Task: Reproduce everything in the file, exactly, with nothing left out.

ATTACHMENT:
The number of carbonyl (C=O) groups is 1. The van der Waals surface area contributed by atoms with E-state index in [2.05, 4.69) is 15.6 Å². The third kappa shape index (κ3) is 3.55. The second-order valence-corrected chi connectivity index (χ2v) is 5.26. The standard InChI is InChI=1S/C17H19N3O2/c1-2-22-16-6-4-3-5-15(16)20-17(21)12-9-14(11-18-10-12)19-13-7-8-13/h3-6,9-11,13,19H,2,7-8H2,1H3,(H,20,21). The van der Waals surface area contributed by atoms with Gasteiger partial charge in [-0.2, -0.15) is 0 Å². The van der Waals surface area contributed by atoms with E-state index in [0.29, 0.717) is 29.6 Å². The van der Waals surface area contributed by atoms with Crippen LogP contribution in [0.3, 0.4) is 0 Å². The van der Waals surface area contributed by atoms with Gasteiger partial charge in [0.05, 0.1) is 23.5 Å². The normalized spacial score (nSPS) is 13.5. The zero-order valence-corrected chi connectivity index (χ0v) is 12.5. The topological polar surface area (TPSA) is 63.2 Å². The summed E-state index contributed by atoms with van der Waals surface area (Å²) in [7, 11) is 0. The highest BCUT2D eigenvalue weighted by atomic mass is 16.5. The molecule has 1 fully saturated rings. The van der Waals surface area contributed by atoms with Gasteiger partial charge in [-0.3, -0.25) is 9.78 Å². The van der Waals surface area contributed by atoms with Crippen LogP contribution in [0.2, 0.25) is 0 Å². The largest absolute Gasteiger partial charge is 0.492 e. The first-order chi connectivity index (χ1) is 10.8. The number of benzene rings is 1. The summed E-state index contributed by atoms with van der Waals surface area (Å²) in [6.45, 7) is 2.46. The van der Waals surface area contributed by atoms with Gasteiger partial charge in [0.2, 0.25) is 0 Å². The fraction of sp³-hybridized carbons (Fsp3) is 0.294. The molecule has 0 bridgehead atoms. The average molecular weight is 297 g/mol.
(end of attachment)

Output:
The number of carbonyl (C=O) groups is 1. The van der Waals surface area contributed by atoms with E-state index in [2.05, 4.69) is 15.6 Å². The third kappa shape index (κ3) is 3.55. The second-order valence-corrected chi connectivity index (χ2v) is 5.26. The standard InChI is InChI=1S/C17H19N3O2/c1-2-22-16-6-4-3-5-15(16)20-17(21)12-9-14(11-18-10-12)19-13-7-8-13/h3-6,9-11,13,19H,2,7-8H2,1H3,(H,20,21). The van der Waals surface area contributed by atoms with Gasteiger partial charge in [-0.2, -0.15) is 0 Å². The van der Waals surface area contributed by atoms with E-state index in [0.29, 0.717) is 29.6 Å². The van der Waals surface area contributed by atoms with Crippen LogP contribution in [0.3, 0.4) is 0 Å². The van der Waals surface area contributed by atoms with Gasteiger partial charge in [0.05, 0.1) is 23.5 Å². The normalized spacial score (nSPS) is 13.5. The zero-order valence-corrected chi connectivity index (χ0v) is 12.5. The topological polar surface area (TPSA) is 63.2 Å². The summed E-state index contributed by atoms with van der Waals surface area (Å²) in [7, 11) is 0. The highest BCUT2D eigenvalue weighted by atomic mass is 16.5. The molecule has 1 fully saturated rings. The van der Waals surface area contributed by atoms with Gasteiger partial charge in [-0.3, -0.25) is 9.78 Å². The van der Waals surface area contributed by atoms with Crippen LogP contribution in [0.2, 0.25) is 0 Å². The largest absolute Gasteiger partial charge is 0.492 e. The first-order chi connectivity index (χ1) is 10.8. The number of benzene rings is 1. The summed E-state index contributed by atoms with van der Waals surface area (Å²) in [6.45, 7) is 2.46. The van der Waals surface area contributed by atoms with Gasteiger partial charge in [0.2, 0.25) is 0 Å². The fraction of sp³-hybridized carbons (Fsp3) is 0.294. The molecule has 0 bridgehead atoms. The average molecular weight is 297 g/mol.